The Glamour Pantomine é nada mais nada menos do que o quinto album do Black Sugar Transmission, banda que chegou mandando material ao TBTCI e a ligacão e identificacão foi imediata, o pos punk com uma cara de John Lydon e seu PIL gerou um tempo nos psych´s e shoegazer´s que perambulam estas páginas.
Os caras não fazem nada de novo muito pelo contrário o lance aqui é anos 80 pesadamente, The Cure fase dancante, PIL como foi exposto, e um Q de NIN fazem o som do Black Sugar Transmission resgatar aquela coisa perdida neste que vos escreve, ainda é possível fazer sim pos punk sintético sem ser piegas.
É a prova que o BST acertou em cheio em seu The Glamour Pantomine, conheca mais dos caras e cai na pista sem medo de se sentir piegas, viva os 80´s!!!!
***** Interview with Black Sugar Transmission *****
At the tail end of 2006, just after my band pOp*stAr*kiDs dissolved, I bought a new computer and some recording gear, wrote some new songs and started Black Sugar Transmission. I recorded a few early tracks with some drummer friends of mine (Matt Farley of BULLY and Jerry Gaskill of KING'S X), a couple of which ended up on the first album (which came out in September 2007). One of the other very early tracks I recorded as BST was a cover of "The Ghost at Number One", which ended up on the first-ever Jellyfish tribute album, Sensory Lullabies (on Burning Sky Records)
Q: Who are your influences?
The post-punk era, electronic music of all types, heavy rock and pure pop. Some faves include: The Cure, Prince, Motorhead, Basement Jaxx, Queen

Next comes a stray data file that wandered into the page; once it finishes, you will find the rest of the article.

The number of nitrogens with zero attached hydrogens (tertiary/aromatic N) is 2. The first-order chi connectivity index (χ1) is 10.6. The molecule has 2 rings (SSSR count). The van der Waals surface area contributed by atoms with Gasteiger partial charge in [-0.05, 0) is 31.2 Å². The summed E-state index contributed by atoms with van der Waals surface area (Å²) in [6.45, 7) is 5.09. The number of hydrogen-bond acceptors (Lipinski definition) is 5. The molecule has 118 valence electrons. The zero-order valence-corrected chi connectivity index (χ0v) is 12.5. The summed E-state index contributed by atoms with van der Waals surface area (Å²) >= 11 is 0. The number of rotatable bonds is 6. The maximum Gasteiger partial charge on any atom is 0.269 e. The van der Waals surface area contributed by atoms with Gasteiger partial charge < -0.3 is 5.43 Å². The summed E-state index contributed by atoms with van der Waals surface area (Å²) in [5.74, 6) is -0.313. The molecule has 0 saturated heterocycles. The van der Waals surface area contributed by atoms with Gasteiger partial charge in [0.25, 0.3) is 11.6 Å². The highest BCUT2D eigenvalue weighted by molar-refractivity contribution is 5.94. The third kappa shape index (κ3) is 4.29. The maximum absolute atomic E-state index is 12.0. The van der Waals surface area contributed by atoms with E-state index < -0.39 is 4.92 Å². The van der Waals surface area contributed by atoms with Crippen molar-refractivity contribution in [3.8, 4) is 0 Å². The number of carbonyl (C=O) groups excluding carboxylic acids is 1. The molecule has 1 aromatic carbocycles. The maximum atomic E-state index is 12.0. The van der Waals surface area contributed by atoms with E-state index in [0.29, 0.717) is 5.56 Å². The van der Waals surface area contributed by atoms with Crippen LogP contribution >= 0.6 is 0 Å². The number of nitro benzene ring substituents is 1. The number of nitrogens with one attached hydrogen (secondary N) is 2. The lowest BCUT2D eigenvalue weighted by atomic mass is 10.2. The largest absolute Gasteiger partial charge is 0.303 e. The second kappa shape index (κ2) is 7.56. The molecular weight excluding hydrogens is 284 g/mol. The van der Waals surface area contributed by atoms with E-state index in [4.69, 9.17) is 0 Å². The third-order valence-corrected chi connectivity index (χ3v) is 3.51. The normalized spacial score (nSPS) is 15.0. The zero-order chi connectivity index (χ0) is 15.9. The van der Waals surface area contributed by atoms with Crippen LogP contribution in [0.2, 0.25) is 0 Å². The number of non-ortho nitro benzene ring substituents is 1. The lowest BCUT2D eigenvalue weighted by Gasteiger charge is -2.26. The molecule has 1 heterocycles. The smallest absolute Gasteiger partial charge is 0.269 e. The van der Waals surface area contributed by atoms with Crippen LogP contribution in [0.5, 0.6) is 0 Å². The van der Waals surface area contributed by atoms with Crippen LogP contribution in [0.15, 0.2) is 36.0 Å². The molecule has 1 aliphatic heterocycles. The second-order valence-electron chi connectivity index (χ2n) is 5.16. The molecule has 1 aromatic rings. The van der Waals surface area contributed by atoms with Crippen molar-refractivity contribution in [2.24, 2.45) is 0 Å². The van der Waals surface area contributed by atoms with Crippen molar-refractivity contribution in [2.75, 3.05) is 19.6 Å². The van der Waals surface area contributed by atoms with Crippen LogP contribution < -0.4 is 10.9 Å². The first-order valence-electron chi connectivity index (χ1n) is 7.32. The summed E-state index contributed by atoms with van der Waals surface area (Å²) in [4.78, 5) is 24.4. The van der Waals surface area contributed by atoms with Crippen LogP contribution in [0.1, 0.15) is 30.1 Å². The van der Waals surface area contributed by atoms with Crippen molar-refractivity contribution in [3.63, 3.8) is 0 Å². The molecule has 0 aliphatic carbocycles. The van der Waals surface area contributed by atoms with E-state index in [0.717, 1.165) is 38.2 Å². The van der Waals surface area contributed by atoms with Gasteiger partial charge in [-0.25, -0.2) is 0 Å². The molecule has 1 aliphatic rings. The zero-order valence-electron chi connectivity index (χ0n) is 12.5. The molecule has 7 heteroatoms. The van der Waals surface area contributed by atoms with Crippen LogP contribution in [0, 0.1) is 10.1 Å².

Q. Made a list of 5 albums of all time…
The Cure's Head on the Door, Madonna's Immaculate Collection, Motorhead's Overkill, Daft Punk's Homework, King's X's Gretchen Goes to Nebraska
Q. How do you feel playing live?
It depends on the gig, but for the most part I feel like a fish in water when playing live.
Q. How do you describe BST sounds?
"Fist-pumping, melodic and highly destructive dance-rock" (which is actually not my description, but it works better than anything I could come up with! Thanks David Adler...)
Q: Tell us about the process of recording the songs?
I've explored a lot of different songwriting processes but for The Glamour Pantomime album, I tried something new; basically I started working on a bunch of instrumental tracks, which I tweaked and developed simultaneously for a few weeks last October, really developing the details of each track until it was pretty full-sounding and sonically evocative. Some of these ideas started as beats, some started as synth riffs, some I wrote on the guitar...
After I'd compiled about 20 or 25 of these instrumentals, I picked the ones that were going on the album, and put them into a running order (this was before I'd written a single lyric or melody). Then I went through the songs, in sequence, and wrote the lyrics/vocal melodies. I completed the lyrics for the first six songs in one day, and penned the others the same week.
I tracked the lion's share of The Glamour Pantomime's vocals on Thanksgiving Day, in the order that the songs appear on the album. It was a fun day. The whole album, between writing, recording and mixing, took two months.
Q. Which new bands do you recommended?
Hank & Cupcakes, The Netherlands, Niki & the Dove, Shinobi Ninja, Duchess Says
Q: Which bands you love to made a cover version?
There's a ton of covers I've done, from The Damned to Fleetwood Mac, at this Soundcloud page: soundcloud.com/bstcovers
Q: What´s the plans for future....
Playing live with the new lineup of Black Sugar Transmission (which includes Ava Farber, Percy Trayanov, Shane Smith and me), and maybe a year-end compilation of non-album tracks called Diamond Shavings.
Q: Any parting words?
Support authenticity, boycott mediocrity!